George Lederman is one of the first senior thesis advisees in my juvenile career at Princeton University. As a new faculty member at Princeton, I knew nothing about George until he sent me a short e-mail saying that he would like to make his senior thesis on a very particular topic—a deployable tied arch bridge. He even sent me a nice drawing with a conceptual idea. I liked the idea, but as someone who worked in practice for several years, I was very much concerned about the success of the thesis for several reasons. A deployable tied arch bridge has a complex, nonlinear behavior, difficult to model numerically, and, consequently, difficult to understand. In order to perform and conclude the thesis, I judged it necessary to create appropriate numerical models, but also to build a large-scale physical model, to instrument it with sensors, and to conduct testing for both assessment of the structural behavior and the ability to deploy. Testing would involve the use of fiber-optic sensors and force sensors, while the deployment should be ensured by a special mechanism. And none of these techniques was included in regular undergraduate studies! But would a senior be able to realize all these works within the given time frame? 

I was considering whether to propose to George that he work on some less demanding project, but only until he came in my office for the second time. In fact, during his first visit in my office, I explained to George what demanding work he would have to face. He simply agreed, and after we made plans and decided on the size of the physical model, he left my office. But I could see the fire in his eyes—he accepted the challenge and he liked it very much.

A few days later, George came to my office to show me something. We went down to the lab, and I could see the first pieces of the bridge ready to be assembled. At this moment I had no doubt that he would make it, and make it exceptionally well!

Advising George was for me different from teaching regular courses. Regular teaching addresses a group of students, where the knowledge is transmitted to a group and thus the lectures are oriented and adapted to a broader public. Advising a thesis focuses on one person, thus it is important to get to know well both the candidate’s strengths and weaknesses, and to “tailor” adviser involvement so it comes in the right moment and with a right dose. While teaching a regular course rather “imposes” the teacher’s knowledge to students (though leaving some place for discussion), and the teacher provides solutions to problems, advising rather provides the necessary guidance, and at the same time leaves enough space for the candidate to face the challenges and find solutions himself, thus getting his own experience out of curricula and improving his engineering skills.

Within this framework, George demonstrated the talents of a real researcher and engineer. He developed the physical model of the bridge, he applied the sensors to the bridge model and assessed its structural behavior, and finally he compared the results with numerical models he had developed. He fully understood the behavior of the bridge, and he discovered how to improve its efficiency, i.e., how to modify the static system in order to achieve better use of materials and to bridge even greater spans. He implemented improvements and testing confirmed his assumptions. At the end of the thesis, I was amazed by the comprehensiveness of his work. Just thinking about my skepticism after the first e-mail I received from George now makes me very proud of the work he performed.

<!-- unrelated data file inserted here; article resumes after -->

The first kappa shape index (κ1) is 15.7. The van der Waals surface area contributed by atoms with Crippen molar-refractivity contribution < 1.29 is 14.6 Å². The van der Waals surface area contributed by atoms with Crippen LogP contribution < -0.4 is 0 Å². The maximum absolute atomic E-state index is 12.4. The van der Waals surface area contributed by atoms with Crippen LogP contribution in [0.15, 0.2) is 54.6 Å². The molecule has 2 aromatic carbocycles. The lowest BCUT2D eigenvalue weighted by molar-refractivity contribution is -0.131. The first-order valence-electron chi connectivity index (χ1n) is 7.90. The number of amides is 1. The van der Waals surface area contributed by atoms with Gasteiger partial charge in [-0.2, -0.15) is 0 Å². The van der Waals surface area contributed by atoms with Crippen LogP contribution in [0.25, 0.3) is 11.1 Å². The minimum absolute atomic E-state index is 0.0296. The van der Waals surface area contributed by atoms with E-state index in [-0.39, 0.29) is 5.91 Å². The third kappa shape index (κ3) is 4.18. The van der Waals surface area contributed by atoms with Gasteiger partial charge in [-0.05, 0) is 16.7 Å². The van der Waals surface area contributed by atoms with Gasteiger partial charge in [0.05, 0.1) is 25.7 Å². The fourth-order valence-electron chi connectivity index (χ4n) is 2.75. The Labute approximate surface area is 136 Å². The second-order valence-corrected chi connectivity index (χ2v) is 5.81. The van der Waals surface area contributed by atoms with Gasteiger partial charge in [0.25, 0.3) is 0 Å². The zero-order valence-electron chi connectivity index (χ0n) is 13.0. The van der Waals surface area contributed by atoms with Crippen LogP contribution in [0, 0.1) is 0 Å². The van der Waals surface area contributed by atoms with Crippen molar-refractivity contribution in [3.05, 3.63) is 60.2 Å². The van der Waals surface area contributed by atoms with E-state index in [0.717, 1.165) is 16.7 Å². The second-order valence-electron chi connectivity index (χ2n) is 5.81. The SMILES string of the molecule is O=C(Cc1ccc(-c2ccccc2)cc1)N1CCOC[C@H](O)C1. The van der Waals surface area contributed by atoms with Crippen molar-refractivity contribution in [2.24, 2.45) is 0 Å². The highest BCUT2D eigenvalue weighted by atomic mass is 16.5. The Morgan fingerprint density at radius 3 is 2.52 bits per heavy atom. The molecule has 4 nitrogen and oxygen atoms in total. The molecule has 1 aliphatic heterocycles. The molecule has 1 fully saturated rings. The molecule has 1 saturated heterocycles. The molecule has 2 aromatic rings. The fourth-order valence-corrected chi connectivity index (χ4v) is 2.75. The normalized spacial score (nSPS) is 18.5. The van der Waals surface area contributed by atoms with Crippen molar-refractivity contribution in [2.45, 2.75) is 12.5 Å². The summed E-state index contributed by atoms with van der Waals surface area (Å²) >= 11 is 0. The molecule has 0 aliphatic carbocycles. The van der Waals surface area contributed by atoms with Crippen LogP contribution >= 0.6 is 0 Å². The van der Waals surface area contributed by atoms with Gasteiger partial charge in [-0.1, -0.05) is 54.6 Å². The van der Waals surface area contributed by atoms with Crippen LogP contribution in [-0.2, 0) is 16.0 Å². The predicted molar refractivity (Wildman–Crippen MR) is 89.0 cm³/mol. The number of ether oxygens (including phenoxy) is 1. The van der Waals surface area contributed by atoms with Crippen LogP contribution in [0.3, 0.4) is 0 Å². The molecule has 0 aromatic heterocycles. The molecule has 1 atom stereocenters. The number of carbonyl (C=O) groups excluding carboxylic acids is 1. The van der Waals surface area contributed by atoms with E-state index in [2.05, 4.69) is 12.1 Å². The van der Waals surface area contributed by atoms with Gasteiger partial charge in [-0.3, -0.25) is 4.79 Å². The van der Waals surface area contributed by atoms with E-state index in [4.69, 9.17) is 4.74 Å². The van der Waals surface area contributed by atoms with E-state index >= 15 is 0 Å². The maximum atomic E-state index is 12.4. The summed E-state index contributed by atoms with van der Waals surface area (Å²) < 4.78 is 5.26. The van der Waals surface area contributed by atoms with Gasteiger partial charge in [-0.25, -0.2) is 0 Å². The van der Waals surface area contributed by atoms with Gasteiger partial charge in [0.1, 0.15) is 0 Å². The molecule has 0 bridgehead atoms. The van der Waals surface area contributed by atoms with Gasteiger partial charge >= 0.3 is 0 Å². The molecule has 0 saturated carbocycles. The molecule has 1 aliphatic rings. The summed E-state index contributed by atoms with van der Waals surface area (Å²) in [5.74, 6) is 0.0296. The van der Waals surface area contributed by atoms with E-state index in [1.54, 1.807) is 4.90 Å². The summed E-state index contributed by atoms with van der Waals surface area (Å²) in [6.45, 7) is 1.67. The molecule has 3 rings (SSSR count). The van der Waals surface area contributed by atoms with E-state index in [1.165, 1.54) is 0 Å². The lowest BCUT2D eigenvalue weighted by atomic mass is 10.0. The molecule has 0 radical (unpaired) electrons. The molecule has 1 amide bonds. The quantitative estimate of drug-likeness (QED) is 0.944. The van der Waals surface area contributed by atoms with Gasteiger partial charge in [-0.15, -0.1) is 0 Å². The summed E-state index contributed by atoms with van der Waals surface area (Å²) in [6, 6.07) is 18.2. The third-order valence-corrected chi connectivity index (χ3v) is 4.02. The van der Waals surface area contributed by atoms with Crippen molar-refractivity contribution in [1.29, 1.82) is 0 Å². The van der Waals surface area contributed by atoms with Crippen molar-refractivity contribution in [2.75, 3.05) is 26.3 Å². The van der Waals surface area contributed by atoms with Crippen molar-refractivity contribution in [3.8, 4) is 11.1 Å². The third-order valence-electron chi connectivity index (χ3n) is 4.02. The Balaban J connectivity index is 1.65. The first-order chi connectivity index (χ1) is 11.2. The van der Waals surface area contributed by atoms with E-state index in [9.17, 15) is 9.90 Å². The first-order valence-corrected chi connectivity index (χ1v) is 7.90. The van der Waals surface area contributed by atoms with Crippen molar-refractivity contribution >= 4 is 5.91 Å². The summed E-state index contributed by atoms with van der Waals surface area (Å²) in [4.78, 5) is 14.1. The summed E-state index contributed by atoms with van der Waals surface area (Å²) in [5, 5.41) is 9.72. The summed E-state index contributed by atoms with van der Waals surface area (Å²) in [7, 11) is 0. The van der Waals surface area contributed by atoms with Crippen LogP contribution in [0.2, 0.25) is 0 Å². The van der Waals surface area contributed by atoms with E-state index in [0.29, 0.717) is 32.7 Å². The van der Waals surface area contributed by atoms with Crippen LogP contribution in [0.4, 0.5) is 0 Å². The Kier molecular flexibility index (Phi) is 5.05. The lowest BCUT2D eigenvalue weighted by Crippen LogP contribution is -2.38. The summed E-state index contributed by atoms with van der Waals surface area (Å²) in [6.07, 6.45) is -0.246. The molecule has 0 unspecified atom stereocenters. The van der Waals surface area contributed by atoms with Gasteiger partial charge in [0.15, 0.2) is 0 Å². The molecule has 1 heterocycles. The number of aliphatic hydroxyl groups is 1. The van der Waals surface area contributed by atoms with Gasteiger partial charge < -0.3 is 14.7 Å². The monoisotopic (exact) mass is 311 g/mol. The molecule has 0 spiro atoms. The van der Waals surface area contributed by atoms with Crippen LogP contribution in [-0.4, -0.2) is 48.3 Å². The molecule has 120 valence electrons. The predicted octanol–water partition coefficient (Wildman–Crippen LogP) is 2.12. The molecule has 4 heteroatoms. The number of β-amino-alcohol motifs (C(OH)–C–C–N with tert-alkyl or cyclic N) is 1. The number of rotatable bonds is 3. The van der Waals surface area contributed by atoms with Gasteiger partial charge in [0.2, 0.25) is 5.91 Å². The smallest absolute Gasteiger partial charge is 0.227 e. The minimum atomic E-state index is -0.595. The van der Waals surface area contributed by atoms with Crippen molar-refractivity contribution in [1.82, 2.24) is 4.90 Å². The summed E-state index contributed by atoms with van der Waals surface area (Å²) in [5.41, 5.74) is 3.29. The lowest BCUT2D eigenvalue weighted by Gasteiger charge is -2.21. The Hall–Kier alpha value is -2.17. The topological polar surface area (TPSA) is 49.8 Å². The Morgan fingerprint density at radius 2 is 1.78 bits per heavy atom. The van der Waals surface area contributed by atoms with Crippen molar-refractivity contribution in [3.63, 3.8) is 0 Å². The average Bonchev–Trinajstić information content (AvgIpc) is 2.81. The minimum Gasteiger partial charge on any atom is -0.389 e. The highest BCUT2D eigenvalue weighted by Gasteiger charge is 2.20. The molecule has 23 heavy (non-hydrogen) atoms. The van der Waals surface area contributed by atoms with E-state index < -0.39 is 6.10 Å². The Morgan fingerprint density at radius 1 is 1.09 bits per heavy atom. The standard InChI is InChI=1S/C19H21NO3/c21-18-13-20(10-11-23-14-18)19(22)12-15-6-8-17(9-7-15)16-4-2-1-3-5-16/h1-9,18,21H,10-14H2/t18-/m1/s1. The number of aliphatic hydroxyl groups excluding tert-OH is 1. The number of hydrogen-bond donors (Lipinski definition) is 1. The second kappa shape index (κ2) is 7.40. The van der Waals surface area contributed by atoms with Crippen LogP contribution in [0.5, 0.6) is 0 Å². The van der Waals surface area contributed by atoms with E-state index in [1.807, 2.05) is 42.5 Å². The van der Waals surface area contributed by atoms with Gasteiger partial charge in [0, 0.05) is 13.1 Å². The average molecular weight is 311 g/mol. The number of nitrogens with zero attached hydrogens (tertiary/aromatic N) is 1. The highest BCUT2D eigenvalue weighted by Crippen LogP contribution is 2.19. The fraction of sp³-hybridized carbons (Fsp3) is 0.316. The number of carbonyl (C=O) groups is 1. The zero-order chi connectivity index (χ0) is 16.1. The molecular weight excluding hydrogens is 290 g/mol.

For me it was very rewarding seeing all the progress and success George made while working on his senior thesis. In regular teaching, the professor usually can evaluate himself based on students’ feedback and the grades the students get at the final exam. But advising a senior thesis is particularly gratifying because the professor can actually “live” the transformation of the candidate from a student to an engineer. He can actually follow and advise the student on how to apply the knowledge he got from his regular studies, but also on how he solves his engineering problems, manages his time, and supports the stress.

George had a strong background in the major disciplines of structural engineering. He also demonstrated a high responsibility and professionalism. But besides these virtues, George had shown three other right and necessary ingredients: passion about his work, courage to dare and try, and readiness to use his hands as well as his brain. Seeing the way he actually enjoyed the discoveries, progress, and improvements he was making in his thesis was particularly rewarding for me. 

Strangely, thinking back about this complex thesis, I can’t recall any difficult part. Probably the main reason for this, in addition to George’s great personal and professional qualities, is the fact that George and I soon established a mutual confidence and openly discussed all issues.

As the final word of this text, and based on my experience with George, I would like to invite all future seniors, when choosing their topics for their theses, to think how the topics and their personal and professional qualities are related to the following notions: knowledge, passion, challenges, responsibility, hard work, and confidence.